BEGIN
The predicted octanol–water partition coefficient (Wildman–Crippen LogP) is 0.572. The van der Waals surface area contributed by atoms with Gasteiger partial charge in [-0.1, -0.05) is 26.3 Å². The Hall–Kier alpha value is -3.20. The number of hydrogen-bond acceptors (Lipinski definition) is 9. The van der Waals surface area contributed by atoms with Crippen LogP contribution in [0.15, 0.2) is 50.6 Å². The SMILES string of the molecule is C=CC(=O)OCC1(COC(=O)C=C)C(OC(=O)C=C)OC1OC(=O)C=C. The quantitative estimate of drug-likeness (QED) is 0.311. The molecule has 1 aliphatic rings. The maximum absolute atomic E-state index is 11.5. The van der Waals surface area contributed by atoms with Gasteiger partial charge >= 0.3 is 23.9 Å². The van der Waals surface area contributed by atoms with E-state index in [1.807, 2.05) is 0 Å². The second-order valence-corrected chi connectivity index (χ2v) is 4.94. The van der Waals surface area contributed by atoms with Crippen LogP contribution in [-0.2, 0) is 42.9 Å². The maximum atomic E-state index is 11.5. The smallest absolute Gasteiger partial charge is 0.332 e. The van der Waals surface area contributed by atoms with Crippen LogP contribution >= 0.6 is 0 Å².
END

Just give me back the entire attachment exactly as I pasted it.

The predicted octanol–water partition coefficient (Wildman–Crippen LogP) is 0.572. The van der Waals surface area contributed by atoms with Gasteiger partial charge in [-0.1, -0.05) is 26.3 Å². The Hall–Kier alpha value is -3.20. The number of hydrogen-bond acceptors (Lipinski definition) is 9. The van der Waals surface area contributed by atoms with Crippen LogP contribution in [0.15, 0.2) is 50.6 Å². The SMILES string of the molecule is C=CC(=O)OCC1(COC(=O)C=C)C(OC(=O)C=C)OC1OC(=O)C=C. The quantitative estimate of drug-likeness (QED) is 0.311. The molecule has 1 aliphatic rings. The maximum absolute atomic E-state index is 11.5. The van der Waals surface area contributed by atoms with Gasteiger partial charge >= 0.3 is 23.9 Å². The van der Waals surface area contributed by atoms with E-state index in [1.807, 2.05) is 0 Å². The second-order valence-corrected chi connectivity index (χ2v) is 4.94. The van der Waals surface area contributed by atoms with Crippen LogP contribution in [-0.2, 0) is 42.9 Å². The maximum atomic E-state index is 11.5. The smallest absolute Gasteiger partial charge is 0.332 e. The van der Waals surface area contributed by atoms with Crippen LogP contribution >= 0.6 is 0 Å².